So I texted Jack, did not bother to wait for his response, and headed over to the office to get tickets. The were “First come, first served” so I went quickly! When I got there, they had a HUGE stack of tickets, but only allowed one person to get 4 tickets – so I got 4. (I had contacted AJ on the way over, and she asked for tickets, if I could get ‘em).
I got tix for all of us! (Unfortunately, a significant number of our friends did not manage to get tix – Sorry Guys. Apparently “important” people were allowed to PHONE IN ticket orders, even though the e-mail said you had to go in person.) The concert was the day after Valentines. It was a mixed day, weather wise, with breaks of bright, hot sun and clouds threatening imminent rain. Luckily for us, the rain never came.
The concert was OUTSTANDING. A marvelous collection of classics (Louis Armstrong, Duke Ellington, Ella Fitzgerald etc.) as well as more “modern” classics (Quincy Jones).
I managed a couple of pics with the point-and-shoot, and a quick video of the piccolo piece which many of you may recognize. Sorry for the quality
Sorry for the head in the way
PLEASE LET ME KNOW IF THE VIDEO WORKS!!! This is my first attempt at video on the blog, and…..I’m not convinced it will actually work!
Another BONUS was a recent trip to Sakkara, where we DID NOT go to the Step Pyramid of Zoser. Dr Alain Zivie, an archaeologist and visiting professor at AUC, has been working on the “Lesser-Known Tombs” of Sakkara. His discoveries have included the (potential) tomb of Maia – the wet-nurse and governess of King Tut, and the “cat tombs”, a series of tombs that were re-used in New Kingdom times and after for the burial of mummified cats.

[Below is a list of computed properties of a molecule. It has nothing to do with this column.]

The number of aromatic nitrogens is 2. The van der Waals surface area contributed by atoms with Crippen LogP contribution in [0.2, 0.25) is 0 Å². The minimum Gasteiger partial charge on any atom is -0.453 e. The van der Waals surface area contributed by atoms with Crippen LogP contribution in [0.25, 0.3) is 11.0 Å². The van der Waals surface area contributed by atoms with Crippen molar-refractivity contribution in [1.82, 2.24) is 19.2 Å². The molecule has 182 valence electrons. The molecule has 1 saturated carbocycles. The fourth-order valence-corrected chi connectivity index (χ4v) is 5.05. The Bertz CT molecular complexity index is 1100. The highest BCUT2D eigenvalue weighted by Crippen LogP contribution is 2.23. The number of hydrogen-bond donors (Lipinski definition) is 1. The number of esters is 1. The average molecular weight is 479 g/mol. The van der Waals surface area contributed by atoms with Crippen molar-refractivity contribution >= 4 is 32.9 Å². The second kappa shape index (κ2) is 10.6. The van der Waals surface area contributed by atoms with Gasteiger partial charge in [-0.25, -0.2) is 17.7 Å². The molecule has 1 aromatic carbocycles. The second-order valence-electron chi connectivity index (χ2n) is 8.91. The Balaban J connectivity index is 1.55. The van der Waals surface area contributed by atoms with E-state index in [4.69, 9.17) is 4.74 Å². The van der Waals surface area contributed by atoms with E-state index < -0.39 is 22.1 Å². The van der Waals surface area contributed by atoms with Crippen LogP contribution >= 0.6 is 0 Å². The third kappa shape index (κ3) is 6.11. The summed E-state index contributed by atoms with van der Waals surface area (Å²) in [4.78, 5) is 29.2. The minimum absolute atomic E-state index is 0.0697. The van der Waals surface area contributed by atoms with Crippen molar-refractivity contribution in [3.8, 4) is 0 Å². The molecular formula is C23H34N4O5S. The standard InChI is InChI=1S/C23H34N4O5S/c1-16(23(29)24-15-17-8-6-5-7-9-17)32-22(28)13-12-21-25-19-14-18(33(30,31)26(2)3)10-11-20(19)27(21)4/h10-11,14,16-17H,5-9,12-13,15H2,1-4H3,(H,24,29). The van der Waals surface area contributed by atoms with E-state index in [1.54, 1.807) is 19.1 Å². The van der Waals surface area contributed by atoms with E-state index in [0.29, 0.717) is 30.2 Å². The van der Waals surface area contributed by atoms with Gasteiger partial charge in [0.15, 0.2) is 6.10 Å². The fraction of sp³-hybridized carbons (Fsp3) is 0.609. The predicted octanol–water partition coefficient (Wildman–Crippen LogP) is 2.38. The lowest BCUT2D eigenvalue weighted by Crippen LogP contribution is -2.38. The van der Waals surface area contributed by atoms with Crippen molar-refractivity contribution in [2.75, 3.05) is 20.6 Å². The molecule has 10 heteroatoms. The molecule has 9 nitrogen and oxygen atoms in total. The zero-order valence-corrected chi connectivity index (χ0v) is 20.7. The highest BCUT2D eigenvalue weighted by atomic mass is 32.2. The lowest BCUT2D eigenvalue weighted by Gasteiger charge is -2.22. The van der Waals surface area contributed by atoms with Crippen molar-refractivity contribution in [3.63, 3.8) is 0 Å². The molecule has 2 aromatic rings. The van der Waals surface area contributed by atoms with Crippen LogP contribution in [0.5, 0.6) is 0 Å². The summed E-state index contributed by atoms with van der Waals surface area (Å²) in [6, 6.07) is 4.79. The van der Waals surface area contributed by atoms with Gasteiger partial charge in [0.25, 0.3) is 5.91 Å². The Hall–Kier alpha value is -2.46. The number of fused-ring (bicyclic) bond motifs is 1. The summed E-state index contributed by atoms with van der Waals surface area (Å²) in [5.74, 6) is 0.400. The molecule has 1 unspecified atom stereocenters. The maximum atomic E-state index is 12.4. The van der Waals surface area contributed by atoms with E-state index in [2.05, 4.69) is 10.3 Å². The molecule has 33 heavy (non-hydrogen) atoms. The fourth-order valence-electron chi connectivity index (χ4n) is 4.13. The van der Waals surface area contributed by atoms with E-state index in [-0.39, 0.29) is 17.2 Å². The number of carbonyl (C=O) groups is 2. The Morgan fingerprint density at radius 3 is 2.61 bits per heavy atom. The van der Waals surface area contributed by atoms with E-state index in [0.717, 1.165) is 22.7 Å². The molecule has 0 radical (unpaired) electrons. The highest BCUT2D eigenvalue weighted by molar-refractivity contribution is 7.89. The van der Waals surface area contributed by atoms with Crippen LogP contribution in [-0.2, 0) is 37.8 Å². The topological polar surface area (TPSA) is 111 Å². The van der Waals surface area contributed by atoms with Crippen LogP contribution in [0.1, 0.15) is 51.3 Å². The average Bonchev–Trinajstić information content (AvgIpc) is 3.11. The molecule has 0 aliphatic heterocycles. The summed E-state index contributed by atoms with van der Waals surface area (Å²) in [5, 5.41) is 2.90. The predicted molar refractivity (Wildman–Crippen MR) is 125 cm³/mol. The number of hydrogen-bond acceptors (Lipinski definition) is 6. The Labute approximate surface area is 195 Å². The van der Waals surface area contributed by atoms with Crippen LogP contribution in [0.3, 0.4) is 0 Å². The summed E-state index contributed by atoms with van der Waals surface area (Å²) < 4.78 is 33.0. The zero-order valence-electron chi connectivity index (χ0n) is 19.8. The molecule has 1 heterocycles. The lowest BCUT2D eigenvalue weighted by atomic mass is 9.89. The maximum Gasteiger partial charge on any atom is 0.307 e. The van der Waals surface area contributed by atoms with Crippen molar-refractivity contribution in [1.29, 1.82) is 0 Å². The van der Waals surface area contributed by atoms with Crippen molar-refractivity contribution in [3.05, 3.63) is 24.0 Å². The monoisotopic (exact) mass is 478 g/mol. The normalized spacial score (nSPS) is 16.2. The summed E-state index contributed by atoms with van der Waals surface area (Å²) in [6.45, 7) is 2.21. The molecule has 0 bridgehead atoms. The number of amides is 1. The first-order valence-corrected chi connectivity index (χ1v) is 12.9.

We began the trip with a stop in the Sakkara museum of Amenhotep. Although we have been to Sakkara a number of times, this was the first trip to the museum. Unlike the Egyptian Museum, this is a wonderfully planned and executed museum!
It was a very cool trip – and not the kind of thing that one can do on one’s own.
Dr Alain also brought us to the site of the Dutch Mission, who were finishing up the season on several 18th Dynasty (Akhenaten-era, Amarna-style art) royal tombs.
These guys figure out which pieces of alabaster go together and reassemble ancient jars and vessels!
The buckets of bones were my favorite, but I’m sure, no-one is surprised by that!
We wound up the trip with a stop in Memphis – the ancient capital of Egypt. Not much is left there, but there are some spectacular statues – including a limestone colossus of Ramses II lying on its back inside a visitors shelter.
Frequently one has opportunities thrust upon them, merely by chance, right-place right-time, connections, whatever.
I realized today that I have had a number of these while in Egypt, that seemed “normal” due to the circumstances, but really aren’t. I’ll eventually catch up with posting some of them, but I’ll start with today.
Mark Lehner showing how the sedimentary rock “dips” in the region of the Sphinx
Today, Mark did a “Giza Quarries” tour for the group members – and I was able to go along (Thank You, Jack!)! We walked the site, by each of the three main pyramids and looked at “each hole for each pile” (quarry for pyramid).
Mark showing us the “Hole” for the pyramid of Khufu (not in shot)
We were out walking hiking (hard) for about 3 hours, in the midday heat (I think it was about 25 or 27 deg. C and brilliant sun). During the entire tour, Mark Lehner was striding off in different directions, explaining over his shoulder what he and other eminent archaeologists/Egyptologists think, or thought, or were completely wrong about at some point, in regards to the geology, carving of the blocks and building of the structures. It was incredible!
Mark IN one of the lateral channels used for carving out the large foundation blocks
Mark indicating the square “lever sockets” used to “snap” the stone blocks out of the formation – note the lateral channel just to the right of the line of lever sockets
I won’t look at the plateau and its features the same way EVER again. Whole vast areas of “uninteresting waste” now have meaning in the history and building of the necropolis temples. Even after all the tourist trips to Giza – today made me slack-jawed all over again.
I am a lucky girl (I won’t discuss my intense jealousy at the last one of these tours that Jack got to go on – WITHOUT ME! You’ll have to read about that on Jack’s blog)